The entry of Greece into the Eurozone opened the economy to more lucrative opportunities. It was a testament to how stable and promising the economy of the country was. The country has been part of the EU for a longer period, becoming a member country in 1981 when it discarded its traditional currency, the drachma, for the Euro which is used to date.
However, the economic fairy tale of the Mediterranean country was short-lived after it entered its darkest economic period in the 2010s. During this period, the economy experienced unprecedented levels of inflation which spiraled out of control into a devastating economic crisis the likes of which Greece had not experienced before. However, the economic crisis notwithstanding, Greece is home to numerous natural resources which make it among the richest nations in the region. Some of these natural resources include prime agricultural land, fishing sites, natural beauty, warm beaches, and minerals.
Greece might not come out as a serious player in the global mining industry, but the country is one of the top producers of some of the most sought-after minerals in the world. Some of the minerals in the country include nickel and bauxite, two minerals which Greece is the leading producer in the European Union. Minerals are some of the country’s chief export items with petroleum products and aluminum being Greece’s primary export goods. Petroleum products alone account for over 38.8% of the country’s total export goods, while aluminum and associated products account for over 4.3% of all annual exports from the country. Almost all of the country’s biggest companies are major players in its mining industry.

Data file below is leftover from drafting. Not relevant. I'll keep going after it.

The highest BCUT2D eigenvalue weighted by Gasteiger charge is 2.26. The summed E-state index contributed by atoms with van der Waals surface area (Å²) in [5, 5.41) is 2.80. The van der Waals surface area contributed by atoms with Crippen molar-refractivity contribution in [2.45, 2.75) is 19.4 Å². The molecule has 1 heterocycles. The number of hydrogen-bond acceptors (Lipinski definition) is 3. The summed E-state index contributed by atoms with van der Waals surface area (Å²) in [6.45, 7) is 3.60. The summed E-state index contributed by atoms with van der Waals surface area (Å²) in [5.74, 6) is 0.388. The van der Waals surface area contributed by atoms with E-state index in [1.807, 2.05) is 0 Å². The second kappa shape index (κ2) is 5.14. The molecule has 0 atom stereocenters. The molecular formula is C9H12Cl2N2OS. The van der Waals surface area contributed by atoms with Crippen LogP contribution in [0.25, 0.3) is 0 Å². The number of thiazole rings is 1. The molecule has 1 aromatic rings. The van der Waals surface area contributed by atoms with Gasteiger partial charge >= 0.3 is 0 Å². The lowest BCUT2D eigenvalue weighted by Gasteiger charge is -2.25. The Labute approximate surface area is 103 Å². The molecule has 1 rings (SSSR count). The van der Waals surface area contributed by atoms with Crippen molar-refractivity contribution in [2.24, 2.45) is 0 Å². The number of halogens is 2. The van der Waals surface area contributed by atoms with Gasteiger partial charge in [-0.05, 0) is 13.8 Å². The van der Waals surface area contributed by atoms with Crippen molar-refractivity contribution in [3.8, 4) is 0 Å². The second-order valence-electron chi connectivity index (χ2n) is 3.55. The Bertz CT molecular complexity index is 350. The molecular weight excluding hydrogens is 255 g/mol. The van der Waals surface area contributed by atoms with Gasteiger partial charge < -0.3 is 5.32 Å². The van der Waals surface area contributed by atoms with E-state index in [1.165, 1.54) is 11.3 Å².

Lying in the Mediterranean, the country experiences a climate well-suited for farming. Some of the most important crops produced in the country include grapes, olives, tobacco, and several types of grain including corn, wheat, and barley. Another major agricultural produce from Greece is cotton with the country being the sole producer of the agricultural item in the European Union. However, the agricultural output of the country is hindered by natural hurdles such as unproductive soils and low rainfall, as well as artificial hindrances such as unsustainable farming methods. About one-third of the country’s land is suitable for cultivation. The other two-thirds consist of forests and scrubs where cultivation is less favorable. Entering into the Eurozone greatly benefitted the agricultural industry of the country as it opened up the lucrative European market for Greece’s agricultural products. Another perk which came with the membership of the Eurozone were EU subsidies which also helped grow the country’s agricultural sector.
While forests make up about one-fifth of the country’s area, forest products are insignificant in the country’s economy. In the southwestern region of the country is the Folóï oak forest, which lies within the Foloi municipal and it is largely an oak forest. The forest lies at an altitude of 2,257 feet above sea level. The Folio forest ecosystem is unique in the whole of the Balkan region and covers an area of 9,900 acres and it is a dense forest cover made up of almost only deciduous oaks. The Hungarian Oaks (Quercus frainetto) are main species in the forest, which grow to reach between 49 to 66 feet tall and can live to attain 200 years. Some of oaks species found in the forest include downy oak, and the evergreen holm oak/. Other plants in the forest include asphodels ferns. Folóï forest has been designated as a protected area and enlisted by the EU.